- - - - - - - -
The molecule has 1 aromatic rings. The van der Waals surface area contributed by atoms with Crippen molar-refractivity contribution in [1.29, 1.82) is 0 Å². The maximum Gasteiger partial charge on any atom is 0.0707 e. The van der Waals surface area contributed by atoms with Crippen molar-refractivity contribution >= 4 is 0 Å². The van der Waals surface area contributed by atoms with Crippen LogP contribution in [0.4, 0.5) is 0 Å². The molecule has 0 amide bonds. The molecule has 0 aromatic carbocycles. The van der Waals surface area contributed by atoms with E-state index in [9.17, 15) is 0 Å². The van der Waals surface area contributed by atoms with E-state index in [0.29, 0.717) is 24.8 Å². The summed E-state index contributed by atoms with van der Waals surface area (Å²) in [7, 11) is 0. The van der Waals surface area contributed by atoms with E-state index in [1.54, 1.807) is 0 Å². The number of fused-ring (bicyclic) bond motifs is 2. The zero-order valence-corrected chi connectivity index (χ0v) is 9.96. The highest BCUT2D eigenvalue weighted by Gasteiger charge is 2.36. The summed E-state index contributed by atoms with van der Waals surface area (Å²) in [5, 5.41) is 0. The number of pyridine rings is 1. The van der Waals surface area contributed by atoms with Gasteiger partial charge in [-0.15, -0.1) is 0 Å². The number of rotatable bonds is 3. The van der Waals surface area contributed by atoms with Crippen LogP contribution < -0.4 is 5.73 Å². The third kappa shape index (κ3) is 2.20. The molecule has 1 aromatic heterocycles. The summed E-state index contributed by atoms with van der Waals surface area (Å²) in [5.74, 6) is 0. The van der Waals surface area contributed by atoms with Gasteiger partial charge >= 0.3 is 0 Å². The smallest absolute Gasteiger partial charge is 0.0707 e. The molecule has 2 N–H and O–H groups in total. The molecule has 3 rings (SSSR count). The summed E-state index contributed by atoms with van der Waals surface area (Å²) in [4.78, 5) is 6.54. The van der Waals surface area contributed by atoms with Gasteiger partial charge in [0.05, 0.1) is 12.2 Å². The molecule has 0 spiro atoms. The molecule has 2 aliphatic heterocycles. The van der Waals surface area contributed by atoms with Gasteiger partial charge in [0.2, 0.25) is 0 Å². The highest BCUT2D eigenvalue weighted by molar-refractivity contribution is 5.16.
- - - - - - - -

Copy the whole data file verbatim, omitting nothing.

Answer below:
The molecule has 1 aromatic rings. The van der Waals surface area contributed by atoms with Crippen molar-refractivity contribution in [1.29, 1.82) is 0 Å². The maximum Gasteiger partial charge on any atom is 0.0707 e. The van der Waals surface area contributed by atoms with Crippen molar-refractivity contribution >= 4 is 0 Å². The van der Waals surface area contributed by atoms with Crippen LogP contribution in [0.4, 0.5) is 0 Å². The molecule has 0 amide bonds. The molecule has 0 aromatic carbocycles. The van der Waals surface area contributed by atoms with E-state index in [9.17, 15) is 0 Å². The van der Waals surface area contributed by atoms with E-state index in [0.29, 0.717) is 24.8 Å². The summed E-state index contributed by atoms with van der Waals surface area (Å²) in [7, 11) is 0. The van der Waals surface area contributed by atoms with E-state index in [1.54, 1.807) is 0 Å². The number of fused-ring (bicyclic) bond motifs is 2. The zero-order valence-corrected chi connectivity index (χ0v) is 9.96. The highest BCUT2D eigenvalue weighted by Gasteiger charge is 2.36. The summed E-state index contributed by atoms with van der Waals surface area (Å²) in [5, 5.41) is 0. The number of pyridine rings is 1. The van der Waals surface area contributed by atoms with Gasteiger partial charge in [-0.15, -0.1) is 0 Å². The number of rotatable bonds is 3. The van der Waals surface area contributed by atoms with Crippen LogP contribution < -0.4 is 5.73 Å². The third kappa shape index (κ3) is 2.20. The molecule has 1 aromatic heterocycles. The summed E-state index contributed by atoms with van der Waals surface area (Å²) in [5.74, 6) is 0. The van der Waals surface area contributed by atoms with Gasteiger partial charge >= 0.3 is 0 Å². The smallest absolute Gasteiger partial charge is 0.0707 e. The molecule has 2 N–H and O–H groups in total. The molecule has 3 rings (SSSR count). The summed E-state index contributed by atoms with van der Waals surface area (Å²) in [4.78, 5) is 6.54. The van der Waals surface area contributed by atoms with Gasteiger partial charge in [0.05, 0.1) is 12.2 Å². The molecule has 0 spiro atoms. The molecule has 2 aliphatic heterocycles. The van der Waals surface area contributed by atoms with Gasteiger partial charge in [0.2, 0.25) is 0 Å². The highest BCUT2D eigenvalue weighted by molar-refractivity contribution is 5.16.